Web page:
Before electrical lighting, we were more of an agricultural society exposed to high-blue emission sunlight during the daytime and virtually no light at night or LAN. Today, this reality has changed. We are generally indoors for longer periods during the daytime and nighttime, and are regularly exposed to broad-spectrum lighting: mostly Cool White Fluorescent (CWF) and Light Emitting Diode (LED) in origin. With this consideration in mind, it’s somewhat easier to understand how normal mammalian circadian rhythms may be disrupted leading to increased incidence of human cancer and metabolic syndrome, which are now revealed in over 20 major epidemiological studies of night shift workers. Our work provides bench top laboratory animal science/biomedical research in support of these epidemiological studies.
We have been conducting studies having to do with light that is below a certain threshold for a given species. We refer to this as dim light at night, or dLAN. To a rodent that is very sensitive to light at both daytime and nighttime, exposure to dLAN as little as 0.2 lux (0.08 µW/cm2) for a minute or less is sufficient to alter a physiological response. For context, this is 20-30 times less intense than a night-light, and yet it can bring about a chain of events that disrupt natural day/night circadian regulation.
It is currently believed that exposure to LAN disrupts host/cancer circadian regulatory dynamics to include neurohormones, aerobic glycolysis (known as the Warburg effect), lipid signaling, and tumor growth prevention. Insofar as treatment of human breast and prostate cancers are concerned, it appears that LAN inhibits the circadian melatonin signal, driving intrinsic resistance to certain drug and chemotherapeutic agents. This places light exposure at night suspect of both suppressing the body’s natural means of restraining cancer, and our therapeutic means of treating it.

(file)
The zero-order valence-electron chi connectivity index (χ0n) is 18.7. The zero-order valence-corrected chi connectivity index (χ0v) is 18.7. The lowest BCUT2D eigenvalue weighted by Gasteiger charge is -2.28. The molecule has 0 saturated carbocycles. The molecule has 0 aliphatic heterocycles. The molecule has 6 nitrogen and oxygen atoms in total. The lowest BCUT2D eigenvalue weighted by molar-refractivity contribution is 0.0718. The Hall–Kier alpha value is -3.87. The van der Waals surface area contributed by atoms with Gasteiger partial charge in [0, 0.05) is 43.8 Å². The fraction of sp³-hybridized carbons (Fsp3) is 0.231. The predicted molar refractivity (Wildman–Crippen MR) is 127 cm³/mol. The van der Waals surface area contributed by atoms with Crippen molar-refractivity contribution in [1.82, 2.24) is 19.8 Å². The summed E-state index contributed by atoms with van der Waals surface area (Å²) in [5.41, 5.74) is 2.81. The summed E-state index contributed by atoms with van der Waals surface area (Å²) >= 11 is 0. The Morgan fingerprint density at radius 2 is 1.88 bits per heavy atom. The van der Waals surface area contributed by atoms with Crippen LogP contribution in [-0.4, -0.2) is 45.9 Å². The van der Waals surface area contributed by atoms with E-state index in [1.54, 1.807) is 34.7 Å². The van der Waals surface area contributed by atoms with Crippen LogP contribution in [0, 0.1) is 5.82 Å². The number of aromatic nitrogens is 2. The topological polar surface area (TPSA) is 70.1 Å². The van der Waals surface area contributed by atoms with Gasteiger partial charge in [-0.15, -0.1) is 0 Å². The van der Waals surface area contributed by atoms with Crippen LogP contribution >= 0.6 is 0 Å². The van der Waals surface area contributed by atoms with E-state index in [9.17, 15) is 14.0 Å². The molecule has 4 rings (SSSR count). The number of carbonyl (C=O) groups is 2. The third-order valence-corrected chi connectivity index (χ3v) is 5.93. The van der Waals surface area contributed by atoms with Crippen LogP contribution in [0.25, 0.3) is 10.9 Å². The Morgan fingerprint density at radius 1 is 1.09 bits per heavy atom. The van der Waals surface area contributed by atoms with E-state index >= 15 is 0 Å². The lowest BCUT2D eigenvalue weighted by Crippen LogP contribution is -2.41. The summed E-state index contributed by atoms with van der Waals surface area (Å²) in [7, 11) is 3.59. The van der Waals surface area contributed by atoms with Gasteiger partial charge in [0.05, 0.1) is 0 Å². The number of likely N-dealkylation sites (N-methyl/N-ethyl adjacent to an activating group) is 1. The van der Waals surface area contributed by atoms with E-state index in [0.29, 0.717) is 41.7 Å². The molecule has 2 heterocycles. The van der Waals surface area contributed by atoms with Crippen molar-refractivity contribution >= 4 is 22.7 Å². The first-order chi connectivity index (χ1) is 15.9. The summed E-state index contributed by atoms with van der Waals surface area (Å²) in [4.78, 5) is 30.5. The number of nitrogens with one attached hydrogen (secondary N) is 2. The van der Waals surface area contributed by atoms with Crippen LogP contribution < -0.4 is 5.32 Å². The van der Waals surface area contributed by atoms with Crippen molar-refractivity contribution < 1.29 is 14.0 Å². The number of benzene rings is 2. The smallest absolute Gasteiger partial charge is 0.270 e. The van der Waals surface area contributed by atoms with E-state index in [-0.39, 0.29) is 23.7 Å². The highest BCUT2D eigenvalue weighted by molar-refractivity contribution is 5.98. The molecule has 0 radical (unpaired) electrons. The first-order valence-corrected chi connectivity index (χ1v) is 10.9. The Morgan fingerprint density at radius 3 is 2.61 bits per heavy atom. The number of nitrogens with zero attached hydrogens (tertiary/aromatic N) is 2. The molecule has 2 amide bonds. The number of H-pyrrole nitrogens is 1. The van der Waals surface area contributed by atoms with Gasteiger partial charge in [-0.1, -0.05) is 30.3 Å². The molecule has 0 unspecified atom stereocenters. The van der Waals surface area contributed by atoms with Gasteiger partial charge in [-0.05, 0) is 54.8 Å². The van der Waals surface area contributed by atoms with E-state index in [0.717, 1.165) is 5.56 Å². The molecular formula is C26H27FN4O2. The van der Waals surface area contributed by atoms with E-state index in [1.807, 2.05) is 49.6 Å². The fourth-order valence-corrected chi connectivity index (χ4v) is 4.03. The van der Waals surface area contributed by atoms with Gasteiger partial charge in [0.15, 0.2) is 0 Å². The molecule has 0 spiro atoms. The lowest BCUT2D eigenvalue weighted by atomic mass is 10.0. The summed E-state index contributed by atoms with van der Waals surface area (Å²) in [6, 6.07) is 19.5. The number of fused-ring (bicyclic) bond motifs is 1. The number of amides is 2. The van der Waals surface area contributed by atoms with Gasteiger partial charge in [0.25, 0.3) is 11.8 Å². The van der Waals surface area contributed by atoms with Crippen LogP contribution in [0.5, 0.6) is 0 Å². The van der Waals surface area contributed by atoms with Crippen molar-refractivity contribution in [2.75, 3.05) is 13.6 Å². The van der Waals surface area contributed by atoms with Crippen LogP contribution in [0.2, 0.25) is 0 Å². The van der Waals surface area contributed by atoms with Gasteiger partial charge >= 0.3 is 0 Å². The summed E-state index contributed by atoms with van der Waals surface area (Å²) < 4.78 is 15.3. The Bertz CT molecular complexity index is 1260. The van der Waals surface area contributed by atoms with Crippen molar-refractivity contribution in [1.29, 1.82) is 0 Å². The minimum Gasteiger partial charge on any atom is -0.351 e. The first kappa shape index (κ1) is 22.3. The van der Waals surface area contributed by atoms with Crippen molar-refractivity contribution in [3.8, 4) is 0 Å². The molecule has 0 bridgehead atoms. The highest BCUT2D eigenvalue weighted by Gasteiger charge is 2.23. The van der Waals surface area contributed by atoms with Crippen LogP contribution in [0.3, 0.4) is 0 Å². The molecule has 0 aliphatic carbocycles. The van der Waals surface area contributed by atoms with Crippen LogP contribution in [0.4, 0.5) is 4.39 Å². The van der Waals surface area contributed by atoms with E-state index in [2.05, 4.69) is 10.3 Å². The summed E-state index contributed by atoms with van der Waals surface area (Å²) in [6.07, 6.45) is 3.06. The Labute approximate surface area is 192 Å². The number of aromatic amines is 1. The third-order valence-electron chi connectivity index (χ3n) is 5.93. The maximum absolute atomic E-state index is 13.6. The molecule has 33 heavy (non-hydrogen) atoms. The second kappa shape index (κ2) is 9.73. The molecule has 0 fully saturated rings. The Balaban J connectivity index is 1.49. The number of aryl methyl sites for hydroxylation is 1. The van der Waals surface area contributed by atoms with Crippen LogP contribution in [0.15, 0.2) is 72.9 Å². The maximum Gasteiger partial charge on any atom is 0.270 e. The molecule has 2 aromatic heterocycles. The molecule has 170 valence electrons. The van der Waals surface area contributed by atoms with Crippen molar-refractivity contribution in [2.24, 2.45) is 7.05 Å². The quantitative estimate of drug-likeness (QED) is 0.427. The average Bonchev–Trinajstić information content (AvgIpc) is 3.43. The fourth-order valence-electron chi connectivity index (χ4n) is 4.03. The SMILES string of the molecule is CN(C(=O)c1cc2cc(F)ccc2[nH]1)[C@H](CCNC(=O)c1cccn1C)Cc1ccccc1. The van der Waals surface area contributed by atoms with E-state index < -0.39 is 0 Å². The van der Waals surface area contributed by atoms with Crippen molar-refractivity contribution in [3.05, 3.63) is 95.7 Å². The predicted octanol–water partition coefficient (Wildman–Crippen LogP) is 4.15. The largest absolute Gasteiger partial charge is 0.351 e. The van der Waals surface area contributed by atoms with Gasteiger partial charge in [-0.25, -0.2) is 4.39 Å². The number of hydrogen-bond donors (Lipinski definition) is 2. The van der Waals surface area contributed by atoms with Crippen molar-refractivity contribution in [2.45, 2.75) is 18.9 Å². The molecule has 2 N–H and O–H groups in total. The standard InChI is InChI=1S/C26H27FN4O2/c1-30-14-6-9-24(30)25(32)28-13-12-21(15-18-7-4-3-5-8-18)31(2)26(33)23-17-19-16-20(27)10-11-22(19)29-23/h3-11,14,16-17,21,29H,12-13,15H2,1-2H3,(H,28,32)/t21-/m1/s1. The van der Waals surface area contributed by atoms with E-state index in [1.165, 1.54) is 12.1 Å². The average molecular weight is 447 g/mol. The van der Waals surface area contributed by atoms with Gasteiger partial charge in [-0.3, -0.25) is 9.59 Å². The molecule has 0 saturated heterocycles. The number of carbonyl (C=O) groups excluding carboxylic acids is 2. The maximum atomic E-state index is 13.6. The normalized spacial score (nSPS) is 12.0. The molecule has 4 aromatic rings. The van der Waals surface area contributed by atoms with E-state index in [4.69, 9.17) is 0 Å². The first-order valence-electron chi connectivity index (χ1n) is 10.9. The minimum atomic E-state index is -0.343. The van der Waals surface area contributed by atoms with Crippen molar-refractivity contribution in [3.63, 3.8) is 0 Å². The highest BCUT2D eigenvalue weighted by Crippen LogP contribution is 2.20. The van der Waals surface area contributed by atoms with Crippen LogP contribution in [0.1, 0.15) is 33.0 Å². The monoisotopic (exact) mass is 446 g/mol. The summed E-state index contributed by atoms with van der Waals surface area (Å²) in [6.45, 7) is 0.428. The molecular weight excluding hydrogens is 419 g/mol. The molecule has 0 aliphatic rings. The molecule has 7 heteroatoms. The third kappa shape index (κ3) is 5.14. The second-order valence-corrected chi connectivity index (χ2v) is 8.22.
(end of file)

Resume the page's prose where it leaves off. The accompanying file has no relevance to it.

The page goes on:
LAN IN THE VIVARIUM
Understanding the impact that light has on animal physiology, we realized that our research environment must be light-sanitary. So what are some of the important points to consider when deciding on lighting for an animal facility? Certainly the following are considerations: lighting efficiency (high illuminance per watt of power); lower heat production; superior spectral control; and obvious long-term lower costs. Light intensity, spectral quality, and duration of light exposure impact virtually every biological process associated with animal physiology and metabolism. Hence, appropriate lighting and lighting protocols influence animal health and wellbeing and the outcome of scientific investigations.
In our lab, all animal rooms have been completely LAN-decontaminated. Translucent observation windows were addressed to prevent light spill, and lighted in-room electrical equipment was removed. Leaky door jams, sills and frames have all likewise been modified – either with changes to the physical structure or with the application of weather stripping. In addition, exterior blackout curtains and sealed door frames were installed years ago prior to the initiation of our work.
We developed lighting protocol SOPs and monitor LAN in all animal rooms, along with daytime lighting intensities, on a daily basis. The most basic, fundamental protocol is to be attentive to the light/dark cycle, wherever you are. If you are in a dark cycle, do not walk into the room and expose the animals to light at night. Try to carry out any activity that requires animal involvement during their daylight period. If you are using red light, be aware that if it is of high enough intensity and used for a long enough exposure, it too can cause a disruption in circadian rhythms.
LIVING WITH LAN
Many people, especially those who either work during night shifts or do so periodically, can fall victim to the effects of LAN exposure. What tends to happen is that within a matter of a couple of days, established circadian rhythmicity is breached. People start to not feel well. There are overt symptoms like dysregulation of the gastrointestinal tract and interrupted sleep cycles. For individuals who are committed to night shift work, what the epidemiological studies have been showing (and what our work has been supporting) is that there are much higher rates of cancers of all types. For example, we are seeing a 60% to 80% increase in the incidence of breast cancer in night shift environments.